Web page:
LONDON — Looting and rioting continued in London on Monday as the police called perpetrators "criminals," while others blamed the poverty and a mistrust of police in the city's poorer neighborhoods for the violence that erupted over the weekend.
More than 200 people have been arrested, 35 police officers injured and dozens left homeless during the three days of rioting. Police cars and residential buildings were set on fire and shop windows smashed as unrest spread from the north of the city Saturday night to the south and eastern districts the next day.
In the nation's central city of Birmingham, dozens of people attacked stores in a main retail district, spreading the chaos beyond London for the first time since violence broke out.
As authorities struggled with the unrest, Prime Minister David Cameron said he will cut short his summer vacation and convene a meeting of the government's crisis committee Tuesday.
Riots first broke out in the north London borough of Tottenham on Saturday after a peaceful protest against the fatal shooting by police of a 29-year-old local resident turned violent.
Mark Duggan, a father of four, had been traveling in a taxi when he was fatally shot in disputed circumstances. A police officer was also shot in the incident, which happened in a "pre-planned" event under Operation Trident, which investigates gun crime in London's African and Caribbean communities.
However, others blamed unemployment, insensitive policing and opportunistic looting for the worst violence the city has seen in years. Police and politicians insisted the disorder was the work of a criminal minority and not a sign of social tensions or security lapses ahead of the 2012 Olympic Games.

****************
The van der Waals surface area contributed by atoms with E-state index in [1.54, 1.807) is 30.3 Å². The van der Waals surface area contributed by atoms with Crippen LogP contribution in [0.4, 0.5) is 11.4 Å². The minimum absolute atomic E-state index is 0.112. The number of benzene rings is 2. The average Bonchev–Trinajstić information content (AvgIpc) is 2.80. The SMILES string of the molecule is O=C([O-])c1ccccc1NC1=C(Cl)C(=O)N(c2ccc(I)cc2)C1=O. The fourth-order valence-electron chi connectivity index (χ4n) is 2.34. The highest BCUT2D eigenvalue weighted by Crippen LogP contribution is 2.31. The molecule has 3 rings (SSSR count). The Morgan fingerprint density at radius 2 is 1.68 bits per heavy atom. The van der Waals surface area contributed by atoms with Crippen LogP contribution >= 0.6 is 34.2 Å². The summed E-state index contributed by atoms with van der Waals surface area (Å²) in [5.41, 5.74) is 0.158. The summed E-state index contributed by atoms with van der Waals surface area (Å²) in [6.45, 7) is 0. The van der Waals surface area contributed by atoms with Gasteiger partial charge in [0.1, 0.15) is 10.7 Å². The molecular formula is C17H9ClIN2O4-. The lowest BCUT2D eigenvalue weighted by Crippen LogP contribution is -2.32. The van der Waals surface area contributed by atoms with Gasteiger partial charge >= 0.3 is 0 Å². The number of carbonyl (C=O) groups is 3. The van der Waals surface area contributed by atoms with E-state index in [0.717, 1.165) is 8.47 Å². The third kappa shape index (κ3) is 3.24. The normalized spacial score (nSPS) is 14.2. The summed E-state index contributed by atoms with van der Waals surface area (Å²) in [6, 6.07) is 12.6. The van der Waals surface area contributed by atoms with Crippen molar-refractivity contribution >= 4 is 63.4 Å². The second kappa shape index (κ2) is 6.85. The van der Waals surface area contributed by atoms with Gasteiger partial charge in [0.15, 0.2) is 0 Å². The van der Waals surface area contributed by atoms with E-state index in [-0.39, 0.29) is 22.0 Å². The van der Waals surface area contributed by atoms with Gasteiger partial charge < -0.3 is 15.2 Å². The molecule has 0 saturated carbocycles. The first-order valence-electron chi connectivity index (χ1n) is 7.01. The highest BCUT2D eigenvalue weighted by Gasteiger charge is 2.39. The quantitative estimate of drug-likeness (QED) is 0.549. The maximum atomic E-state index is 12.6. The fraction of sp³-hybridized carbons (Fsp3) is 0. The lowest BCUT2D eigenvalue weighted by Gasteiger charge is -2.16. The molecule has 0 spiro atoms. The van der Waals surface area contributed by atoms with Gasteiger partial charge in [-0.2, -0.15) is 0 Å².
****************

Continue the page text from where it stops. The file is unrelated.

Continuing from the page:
On Sunday, the violence spread farther north to Enfield and to Brixton in the south of the city. By Monday, it had reached Walthamstow and Hackney in the east. By Monday night, the violence spread to the northern city of Liverpool.
London's main shopping area, Oxford Street, also saw some disturbances. Sky News reported that a bus had been set on fire in Peckham, in south London.
One Londoner, John Nicholson, described how a fight that broke out at a Jamaican festival in Brixton on Sunday turned into a riot.
"The police came, broke it up and calmed things down. They clearly didn't want any trouble," he said.
"Then five or six hooded children, one looked about 12, started running, then everyone started throwing bottles. It was clearly not about politics. They were just there to cause some drama. Then suddenly everyone started running. People were getting trampled. They were screaming. It was a mob mentality."
One Brixton resident described the area as "looking like a war zone" Monday morning.
"Every shop window was smashed in. All the roads closed, loads of police everywhere," Jessie Hill said.
Police described the violence across London since Saturday night as "copycat criminality." They said more police will be put on the streets to restore order.
"This has changed from a local issue into organized criminality," police Deputy Assistant Commissioner Steve Kavanagh said Monday as he announced a "momentous investigation" to track down the perpetrators.
The perpetrators were relatively small groups of youths, their heads and faces covered, who used social media such as Twitter, cellphone text messages and BlackBerry instant messaging to organize and keep a step ahead of police.
One BlackBerry message Sunday reportedly urged young people from across London to converge on Oxford Circus for "pure terror and havoc & free stuff."
Commissioner Kavanagh told reporters his officers would "absolutely" consider arresting tweeters for incitement if they had urged or orchestrated violence.
But most Twitter users appeared critical of the riots or, at least, embarrassed by events.
One wrote: "The Youth of the Middle East rise up for basic freedoms. The Youth of London rise up for a HD ready 42" Plasma TV."
c Louise Osborne in London and Shaun Waterman in Washington contributed to this report.
© Copyright 2014 The Washington Times, LLC. Click here for reprint permission.